Amazon Spotify rival comes to for Prime customers


Amazon is launching its Prime Music streaming service in the UK, hoping to undercut Spotify and Apple Music by bundling it as a free add-on to its Prime customers.


Prime Music comes to the UK after launching in the US in June, where Amazon claims to have more users than Tidal, Deezer, Rdio, Rhapsody and Google Play combined, but not Spotify which has 60 million users worldwide.

It forms part of Amazon’s attempt to cement its Prime service within people’s lives and so encourage shopping on its online store.

However, the music service is not quite on a par with rivals such as Spotify and Apple Music as it gives users access to only 1m tracks. Apple’s service has 30m tracks and Spotify’s library is greater than 30m.

“We’re not trying to go head to head with Spotify or Apple,” said Steve Bernstein, director of Amazon’s digital music services in Europe. “We’re trying to be the only one to offer all forms of music from discs, downloads and streaming, all in one place.”

“We have lots of customers for which spending £120 a year on a music subscription service is too much,” said Paul Firth head of music for Amazon UK. “The best music streaming service is the one you already have.”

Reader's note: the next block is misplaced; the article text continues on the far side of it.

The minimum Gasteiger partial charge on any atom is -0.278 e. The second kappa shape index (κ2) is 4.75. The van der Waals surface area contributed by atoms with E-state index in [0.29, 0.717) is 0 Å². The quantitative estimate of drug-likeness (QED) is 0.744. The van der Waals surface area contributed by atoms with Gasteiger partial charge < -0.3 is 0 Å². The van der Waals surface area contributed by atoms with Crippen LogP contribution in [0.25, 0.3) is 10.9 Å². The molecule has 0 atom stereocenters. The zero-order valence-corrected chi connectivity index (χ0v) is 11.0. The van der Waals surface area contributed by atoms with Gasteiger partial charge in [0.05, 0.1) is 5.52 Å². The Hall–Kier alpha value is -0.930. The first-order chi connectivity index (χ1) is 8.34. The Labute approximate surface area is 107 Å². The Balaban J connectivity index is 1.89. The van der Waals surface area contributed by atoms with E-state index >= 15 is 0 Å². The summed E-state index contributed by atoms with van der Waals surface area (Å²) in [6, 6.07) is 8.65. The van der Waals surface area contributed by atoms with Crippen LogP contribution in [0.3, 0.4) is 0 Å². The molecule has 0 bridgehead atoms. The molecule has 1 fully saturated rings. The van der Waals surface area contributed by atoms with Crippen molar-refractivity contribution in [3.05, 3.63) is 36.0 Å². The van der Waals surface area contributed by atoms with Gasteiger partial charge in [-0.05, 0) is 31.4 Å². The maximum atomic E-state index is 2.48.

Prime Music will be available through smartphone apps for Android and iOS, as well as through the browser and Amazon’s Fire tablets and smartphone.

Users will be able to stream tracks and playlists, download them for offline playback and keep playing them for up to 30 days without connecting to the internet.

Apple Music is currently available for a free three-month trial, before the £9.99 or £14.99 family subscriptions kick in, while services such as Spotify offer a £9.99 subscription or a free service that includes advertisements.

Prime customers currently pay £79 a year for a range of services including on demand video streaming, free next-day delivery from Amazon's online store and a Kindle lending library.
Amazon said the US launch of Prime Music last year had been "incredibly successful".

"If you were to take a lot of the other better-known streaming services out there like rdio, Rhapsody, Deezer, Tidal and Google Play All Access, we have more active users in any given month than all those ones have combined," said Steve Bernstein, director of Amazon Digital Music UK

"We don't know how Apple Music will fit into everything, but in the last six months we've already seen our number of active users grow by over 100% on a monthly basis, also on a weekly and daily basis as well."


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